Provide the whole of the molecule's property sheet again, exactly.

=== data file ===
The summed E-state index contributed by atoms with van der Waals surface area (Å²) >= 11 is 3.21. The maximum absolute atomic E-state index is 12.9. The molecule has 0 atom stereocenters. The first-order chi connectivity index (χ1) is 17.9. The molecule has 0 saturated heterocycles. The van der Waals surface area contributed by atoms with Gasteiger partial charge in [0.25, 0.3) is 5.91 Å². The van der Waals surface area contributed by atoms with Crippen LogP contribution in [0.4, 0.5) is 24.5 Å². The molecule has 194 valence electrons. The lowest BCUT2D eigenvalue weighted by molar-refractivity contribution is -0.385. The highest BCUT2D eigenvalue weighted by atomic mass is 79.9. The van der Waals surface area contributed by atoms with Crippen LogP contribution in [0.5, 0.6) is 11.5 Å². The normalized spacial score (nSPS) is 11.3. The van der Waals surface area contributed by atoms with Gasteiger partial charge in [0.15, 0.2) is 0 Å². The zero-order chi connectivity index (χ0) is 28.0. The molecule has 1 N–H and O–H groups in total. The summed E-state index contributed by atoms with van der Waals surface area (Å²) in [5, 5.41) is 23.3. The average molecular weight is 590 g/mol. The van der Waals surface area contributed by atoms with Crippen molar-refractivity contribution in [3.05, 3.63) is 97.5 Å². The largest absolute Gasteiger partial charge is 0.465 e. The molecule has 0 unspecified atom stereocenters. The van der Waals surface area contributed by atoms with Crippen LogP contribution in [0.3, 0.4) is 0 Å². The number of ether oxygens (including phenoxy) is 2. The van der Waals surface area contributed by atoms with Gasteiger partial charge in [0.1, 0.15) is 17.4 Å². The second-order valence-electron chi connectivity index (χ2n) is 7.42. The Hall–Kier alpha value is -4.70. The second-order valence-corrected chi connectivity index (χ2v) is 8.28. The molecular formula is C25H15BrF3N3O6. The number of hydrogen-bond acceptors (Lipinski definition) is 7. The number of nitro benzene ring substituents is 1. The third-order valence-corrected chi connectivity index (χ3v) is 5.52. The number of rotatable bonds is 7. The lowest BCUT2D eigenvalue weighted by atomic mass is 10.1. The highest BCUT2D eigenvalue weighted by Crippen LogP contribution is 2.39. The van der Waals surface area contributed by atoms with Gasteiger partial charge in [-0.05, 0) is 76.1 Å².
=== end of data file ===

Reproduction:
The summed E-state index contributed by atoms with van der Waals surface area (Å²) >= 11 is 3.21. The maximum absolute atomic E-state index is 12.9. The molecule has 0 atom stereocenters. The first-order chi connectivity index (χ1) is 17.9. The molecule has 0 saturated heterocycles. The van der Waals surface area contributed by atoms with Gasteiger partial charge in [0.25, 0.3) is 5.91 Å². The van der Waals surface area contributed by atoms with Crippen LogP contribution in [0.4, 0.5) is 24.5 Å². The molecule has 194 valence electrons. The lowest BCUT2D eigenvalue weighted by molar-refractivity contribution is -0.385. The highest BCUT2D eigenvalue weighted by atomic mass is 79.9. The van der Waals surface area contributed by atoms with Crippen LogP contribution in [0.5, 0.6) is 11.5 Å². The normalized spacial score (nSPS) is 11.3. The van der Waals surface area contributed by atoms with Gasteiger partial charge in [0.15, 0.2) is 0 Å². The zero-order chi connectivity index (χ0) is 28.0. The molecule has 1 N–H and O–H groups in total. The summed E-state index contributed by atoms with van der Waals surface area (Å²) in [5, 5.41) is 23.3. The average molecular weight is 590 g/mol. The van der Waals surface area contributed by atoms with Crippen molar-refractivity contribution in [3.05, 3.63) is 97.5 Å². The largest absolute Gasteiger partial charge is 0.465 e. The molecule has 0 unspecified atom stereocenters. The van der Waals surface area contributed by atoms with Crippen LogP contribution in [0.3, 0.4) is 0 Å². The number of ether oxygens (including phenoxy) is 2. The van der Waals surface area contributed by atoms with Gasteiger partial charge in [0.1, 0.15) is 17.4 Å². The second-order valence-electron chi connectivity index (χ2n) is 7.42. The Hall–Kier alpha value is -4.70. The second-order valence-corrected chi connectivity index (χ2v) is 8.28. The molecular formula is C25H15BrF3N3O6. The number of hydrogen-bond acceptors (Lipinski definition) is 7. The number of nitro benzene ring substituents is 1. The third-order valence-corrected chi connectivity index (χ3v) is 5.52. The number of rotatable bonds is 7. The lowest BCUT2D eigenvalue weighted by atomic mass is 10.1. The highest BCUT2D eigenvalue weighted by Crippen LogP contribution is 2.39. The van der Waals surface area contributed by atoms with Gasteiger partial charge in [-0.05, 0) is 76.1 Å².